Quercus garryana communities in the Puget Trough, Washington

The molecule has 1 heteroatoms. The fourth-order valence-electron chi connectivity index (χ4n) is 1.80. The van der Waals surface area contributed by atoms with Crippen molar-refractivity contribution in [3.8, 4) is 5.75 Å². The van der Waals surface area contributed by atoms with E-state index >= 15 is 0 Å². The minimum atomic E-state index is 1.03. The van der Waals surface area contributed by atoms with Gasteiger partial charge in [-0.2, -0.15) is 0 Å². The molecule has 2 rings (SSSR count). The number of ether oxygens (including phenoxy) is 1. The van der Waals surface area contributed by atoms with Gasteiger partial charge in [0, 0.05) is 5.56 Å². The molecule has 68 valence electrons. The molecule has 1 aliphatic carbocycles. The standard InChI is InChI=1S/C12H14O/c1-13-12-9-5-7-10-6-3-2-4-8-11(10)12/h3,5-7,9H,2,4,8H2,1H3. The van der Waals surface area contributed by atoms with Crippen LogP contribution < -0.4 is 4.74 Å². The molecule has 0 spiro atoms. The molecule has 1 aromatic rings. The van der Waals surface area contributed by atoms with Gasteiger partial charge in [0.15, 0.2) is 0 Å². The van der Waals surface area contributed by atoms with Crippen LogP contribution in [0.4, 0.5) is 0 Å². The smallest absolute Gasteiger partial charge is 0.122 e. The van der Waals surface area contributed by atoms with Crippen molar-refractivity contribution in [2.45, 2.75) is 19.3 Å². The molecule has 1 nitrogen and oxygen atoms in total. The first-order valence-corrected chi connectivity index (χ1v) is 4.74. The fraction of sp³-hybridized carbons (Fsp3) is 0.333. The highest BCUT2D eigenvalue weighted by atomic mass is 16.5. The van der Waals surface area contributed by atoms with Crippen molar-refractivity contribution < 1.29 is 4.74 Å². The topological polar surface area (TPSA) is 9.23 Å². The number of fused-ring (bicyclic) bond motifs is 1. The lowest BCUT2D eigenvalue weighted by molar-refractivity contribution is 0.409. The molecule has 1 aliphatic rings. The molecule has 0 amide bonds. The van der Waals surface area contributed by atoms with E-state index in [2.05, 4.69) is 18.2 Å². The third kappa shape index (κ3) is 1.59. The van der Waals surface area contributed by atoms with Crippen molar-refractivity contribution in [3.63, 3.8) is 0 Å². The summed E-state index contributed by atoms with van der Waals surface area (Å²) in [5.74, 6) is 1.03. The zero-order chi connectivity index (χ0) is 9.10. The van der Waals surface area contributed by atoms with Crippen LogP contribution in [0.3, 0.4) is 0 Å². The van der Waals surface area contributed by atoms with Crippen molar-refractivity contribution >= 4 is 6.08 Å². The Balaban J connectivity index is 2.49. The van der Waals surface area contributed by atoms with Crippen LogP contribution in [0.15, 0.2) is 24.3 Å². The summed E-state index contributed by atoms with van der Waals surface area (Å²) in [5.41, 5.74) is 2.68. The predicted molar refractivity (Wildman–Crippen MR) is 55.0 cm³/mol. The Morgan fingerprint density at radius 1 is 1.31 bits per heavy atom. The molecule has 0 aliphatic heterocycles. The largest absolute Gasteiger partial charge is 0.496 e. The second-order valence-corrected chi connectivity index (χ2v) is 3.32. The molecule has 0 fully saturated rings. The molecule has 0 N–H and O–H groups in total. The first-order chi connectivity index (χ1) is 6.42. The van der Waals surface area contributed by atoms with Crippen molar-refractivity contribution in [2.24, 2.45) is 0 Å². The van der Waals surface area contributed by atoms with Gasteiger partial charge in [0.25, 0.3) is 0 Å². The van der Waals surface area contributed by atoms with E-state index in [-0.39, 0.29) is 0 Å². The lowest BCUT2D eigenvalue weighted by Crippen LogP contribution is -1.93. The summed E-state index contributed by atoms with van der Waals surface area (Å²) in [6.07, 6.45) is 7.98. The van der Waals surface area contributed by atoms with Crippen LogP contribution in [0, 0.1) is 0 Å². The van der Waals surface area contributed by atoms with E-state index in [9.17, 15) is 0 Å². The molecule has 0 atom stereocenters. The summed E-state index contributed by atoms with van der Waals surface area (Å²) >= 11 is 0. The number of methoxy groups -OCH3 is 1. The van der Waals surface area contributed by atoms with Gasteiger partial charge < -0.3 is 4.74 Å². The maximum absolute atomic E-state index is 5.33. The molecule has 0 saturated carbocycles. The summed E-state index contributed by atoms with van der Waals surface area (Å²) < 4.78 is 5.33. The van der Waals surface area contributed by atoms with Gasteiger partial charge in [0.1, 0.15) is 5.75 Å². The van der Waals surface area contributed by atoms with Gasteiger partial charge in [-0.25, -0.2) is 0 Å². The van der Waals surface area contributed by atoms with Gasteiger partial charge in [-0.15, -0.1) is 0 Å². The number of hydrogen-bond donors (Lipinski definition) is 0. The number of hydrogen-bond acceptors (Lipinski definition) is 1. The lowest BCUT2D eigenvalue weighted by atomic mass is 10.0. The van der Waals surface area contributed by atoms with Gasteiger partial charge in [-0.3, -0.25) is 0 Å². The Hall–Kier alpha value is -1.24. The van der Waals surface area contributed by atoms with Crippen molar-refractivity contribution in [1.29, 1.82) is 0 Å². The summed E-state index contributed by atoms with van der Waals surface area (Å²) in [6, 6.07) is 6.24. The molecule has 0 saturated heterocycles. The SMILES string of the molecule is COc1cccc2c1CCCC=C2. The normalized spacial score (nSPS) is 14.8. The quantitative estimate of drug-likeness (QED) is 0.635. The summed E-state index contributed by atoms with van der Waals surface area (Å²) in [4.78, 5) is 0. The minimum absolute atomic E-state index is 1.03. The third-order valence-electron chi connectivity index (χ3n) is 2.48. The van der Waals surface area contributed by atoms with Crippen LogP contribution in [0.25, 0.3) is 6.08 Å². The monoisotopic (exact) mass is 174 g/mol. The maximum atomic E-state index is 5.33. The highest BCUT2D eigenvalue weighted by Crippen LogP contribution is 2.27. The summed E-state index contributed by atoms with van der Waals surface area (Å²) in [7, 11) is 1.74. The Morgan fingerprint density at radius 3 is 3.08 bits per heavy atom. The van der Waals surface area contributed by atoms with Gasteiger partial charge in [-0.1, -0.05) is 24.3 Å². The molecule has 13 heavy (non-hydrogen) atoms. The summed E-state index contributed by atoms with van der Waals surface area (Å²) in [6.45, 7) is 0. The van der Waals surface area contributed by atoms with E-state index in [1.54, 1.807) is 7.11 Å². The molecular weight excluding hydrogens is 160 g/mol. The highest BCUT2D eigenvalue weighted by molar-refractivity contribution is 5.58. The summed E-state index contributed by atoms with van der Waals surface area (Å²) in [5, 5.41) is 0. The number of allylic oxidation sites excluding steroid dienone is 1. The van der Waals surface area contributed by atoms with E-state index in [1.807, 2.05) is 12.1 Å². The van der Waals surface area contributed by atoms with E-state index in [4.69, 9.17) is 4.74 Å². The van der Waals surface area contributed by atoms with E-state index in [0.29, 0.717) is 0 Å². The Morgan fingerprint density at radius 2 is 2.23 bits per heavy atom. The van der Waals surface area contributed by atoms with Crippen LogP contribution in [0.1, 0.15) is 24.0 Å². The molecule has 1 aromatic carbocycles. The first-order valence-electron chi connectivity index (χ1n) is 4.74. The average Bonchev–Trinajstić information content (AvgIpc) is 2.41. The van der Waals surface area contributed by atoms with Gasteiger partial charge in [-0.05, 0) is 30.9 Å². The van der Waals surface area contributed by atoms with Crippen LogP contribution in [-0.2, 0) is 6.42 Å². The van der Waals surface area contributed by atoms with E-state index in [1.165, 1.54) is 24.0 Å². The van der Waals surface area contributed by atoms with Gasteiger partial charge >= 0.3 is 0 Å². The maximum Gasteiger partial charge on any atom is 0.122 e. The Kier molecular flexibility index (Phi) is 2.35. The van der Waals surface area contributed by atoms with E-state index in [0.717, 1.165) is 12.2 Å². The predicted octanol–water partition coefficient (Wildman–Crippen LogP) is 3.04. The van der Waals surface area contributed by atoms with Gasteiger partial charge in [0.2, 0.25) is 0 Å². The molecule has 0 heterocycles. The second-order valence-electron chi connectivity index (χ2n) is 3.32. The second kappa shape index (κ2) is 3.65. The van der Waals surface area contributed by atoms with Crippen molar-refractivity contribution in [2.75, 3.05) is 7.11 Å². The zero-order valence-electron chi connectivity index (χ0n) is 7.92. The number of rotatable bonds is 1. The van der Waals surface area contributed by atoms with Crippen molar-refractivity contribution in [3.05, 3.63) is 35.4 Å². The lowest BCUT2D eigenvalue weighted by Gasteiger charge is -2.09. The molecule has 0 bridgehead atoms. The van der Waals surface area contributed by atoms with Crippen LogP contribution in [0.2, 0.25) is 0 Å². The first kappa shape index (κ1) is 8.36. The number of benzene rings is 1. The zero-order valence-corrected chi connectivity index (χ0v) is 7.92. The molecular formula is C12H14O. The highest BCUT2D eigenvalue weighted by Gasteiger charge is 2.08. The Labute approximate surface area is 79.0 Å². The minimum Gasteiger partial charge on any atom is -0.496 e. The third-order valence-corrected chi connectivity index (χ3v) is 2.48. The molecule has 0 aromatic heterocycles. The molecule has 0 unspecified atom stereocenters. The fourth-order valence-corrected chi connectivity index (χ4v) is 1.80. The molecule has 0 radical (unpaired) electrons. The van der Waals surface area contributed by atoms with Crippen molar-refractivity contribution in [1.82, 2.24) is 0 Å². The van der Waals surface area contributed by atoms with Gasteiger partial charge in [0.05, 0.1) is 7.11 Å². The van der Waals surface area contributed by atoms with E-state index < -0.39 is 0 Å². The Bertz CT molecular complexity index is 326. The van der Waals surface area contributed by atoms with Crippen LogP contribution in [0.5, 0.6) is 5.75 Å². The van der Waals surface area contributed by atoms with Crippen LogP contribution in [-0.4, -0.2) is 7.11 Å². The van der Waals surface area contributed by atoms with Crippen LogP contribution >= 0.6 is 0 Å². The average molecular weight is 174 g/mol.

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Oak (Quercus garryana) communities at Fort Lewis, Washington, USA, were examined to assess encroachment by exotic plants and by Douglas fir (Pseudotsuga menziesii), to determine the amounts of regeneration of oak and other tree species, and to compare oak community diversity with that of nearby Douglas fir forest and glacial till prairies. Tree densities, distributions of tree diameters and heights, amount of regeneration for each tree species, evidence of exogenous disturbances, and cover of vascular understorey species were determined for the 22 largest communities. Basal areas, species richness and diversity of vascular plants, and percentages of exotic species were calculated for the study sites. Results showed that oak communities were typically more diverse than either Douglas fir forests or prairies and were transitional in species composition between them. However, oak communities contained numerous exotics, particularly Scot's broom (Cystisus scoparius) and colonial bentgrass (Agrostis capillaris). Most oak communities contained large diameter Douglas firs and other tree species and appeared to be transforming to conifer or conifer/mixed hardwood forests. With succession, exotic species became less prevalent, but the extent and abundance of oaks is diminished.